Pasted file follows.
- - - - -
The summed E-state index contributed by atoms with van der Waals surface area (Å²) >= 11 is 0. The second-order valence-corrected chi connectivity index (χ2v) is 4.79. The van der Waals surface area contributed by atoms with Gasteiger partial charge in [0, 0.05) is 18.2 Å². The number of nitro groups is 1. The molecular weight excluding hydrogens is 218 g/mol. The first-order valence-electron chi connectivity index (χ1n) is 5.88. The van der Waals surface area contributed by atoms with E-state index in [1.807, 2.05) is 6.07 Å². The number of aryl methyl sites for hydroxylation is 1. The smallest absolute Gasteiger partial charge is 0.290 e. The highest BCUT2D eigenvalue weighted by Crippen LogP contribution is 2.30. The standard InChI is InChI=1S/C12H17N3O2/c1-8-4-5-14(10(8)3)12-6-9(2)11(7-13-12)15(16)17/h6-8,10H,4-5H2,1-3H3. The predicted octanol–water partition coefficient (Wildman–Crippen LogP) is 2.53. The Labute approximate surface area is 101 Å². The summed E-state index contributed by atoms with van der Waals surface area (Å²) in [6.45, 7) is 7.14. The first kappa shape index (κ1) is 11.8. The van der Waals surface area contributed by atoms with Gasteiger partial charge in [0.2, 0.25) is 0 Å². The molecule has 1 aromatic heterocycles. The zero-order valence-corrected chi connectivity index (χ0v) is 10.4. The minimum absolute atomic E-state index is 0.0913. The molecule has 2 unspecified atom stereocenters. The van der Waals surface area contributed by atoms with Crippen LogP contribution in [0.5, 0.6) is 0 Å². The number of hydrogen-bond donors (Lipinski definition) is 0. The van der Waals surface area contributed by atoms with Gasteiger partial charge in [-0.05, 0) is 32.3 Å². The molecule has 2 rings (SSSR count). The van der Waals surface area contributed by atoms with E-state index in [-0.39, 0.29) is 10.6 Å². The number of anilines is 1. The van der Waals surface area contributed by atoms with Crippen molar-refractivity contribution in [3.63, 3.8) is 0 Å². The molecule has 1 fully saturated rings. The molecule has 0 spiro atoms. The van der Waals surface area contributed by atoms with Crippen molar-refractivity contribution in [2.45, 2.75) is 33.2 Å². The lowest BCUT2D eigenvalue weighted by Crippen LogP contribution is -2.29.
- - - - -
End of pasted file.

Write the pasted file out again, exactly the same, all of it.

The summed E-state index contributed by atoms with van der Waals surface area (Å²) >= 11 is 0. The second-order valence-corrected chi connectivity index (χ2v) is 4.79. The van der Waals surface area contributed by atoms with Gasteiger partial charge in [0, 0.05) is 18.2 Å². The number of nitro groups is 1. The molecular weight excluding hydrogens is 218 g/mol. The first-order valence-electron chi connectivity index (χ1n) is 5.88. The van der Waals surface area contributed by atoms with E-state index in [1.807, 2.05) is 6.07 Å². The number of aryl methyl sites for hydroxylation is 1. The smallest absolute Gasteiger partial charge is 0.290 e. The highest BCUT2D eigenvalue weighted by Crippen LogP contribution is 2.30. The standard InChI is InChI=1S/C12H17N3O2/c1-8-4-5-14(10(8)3)12-6-9(2)11(7-13-12)15(16)17/h6-8,10H,4-5H2,1-3H3. The predicted octanol–water partition coefficient (Wildman–Crippen LogP) is 2.53. The Labute approximate surface area is 101 Å². The summed E-state index contributed by atoms with van der Waals surface area (Å²) in [6.45, 7) is 7.14. The first kappa shape index (κ1) is 11.8. The van der Waals surface area contributed by atoms with Gasteiger partial charge in [0.2, 0.25) is 0 Å². The molecule has 1 aromatic heterocycles. The zero-order valence-corrected chi connectivity index (χ0v) is 10.4. The minimum absolute atomic E-state index is 0.0913. The molecule has 2 unspecified atom stereocenters. The van der Waals surface area contributed by atoms with Crippen LogP contribution in [0.5, 0.6) is 0 Å². The number of hydrogen-bond donors (Lipinski definition) is 0. The van der Waals surface area contributed by atoms with Gasteiger partial charge in [-0.05, 0) is 32.3 Å². The molecule has 2 rings (SSSR count). The van der Waals surface area contributed by atoms with E-state index in [-0.39, 0.29) is 10.6 Å². The number of anilines is 1. The van der Waals surface area contributed by atoms with Crippen molar-refractivity contribution in [3.63, 3.8) is 0 Å². The molecule has 1 fully saturated rings. The molecule has 0 spiro atoms. The van der Waals surface area contributed by atoms with Crippen molar-refractivity contribution in [2.45, 2.75) is 33.2 Å². The lowest BCUT2D eigenvalue weighted by Crippen LogP contribution is -2.29.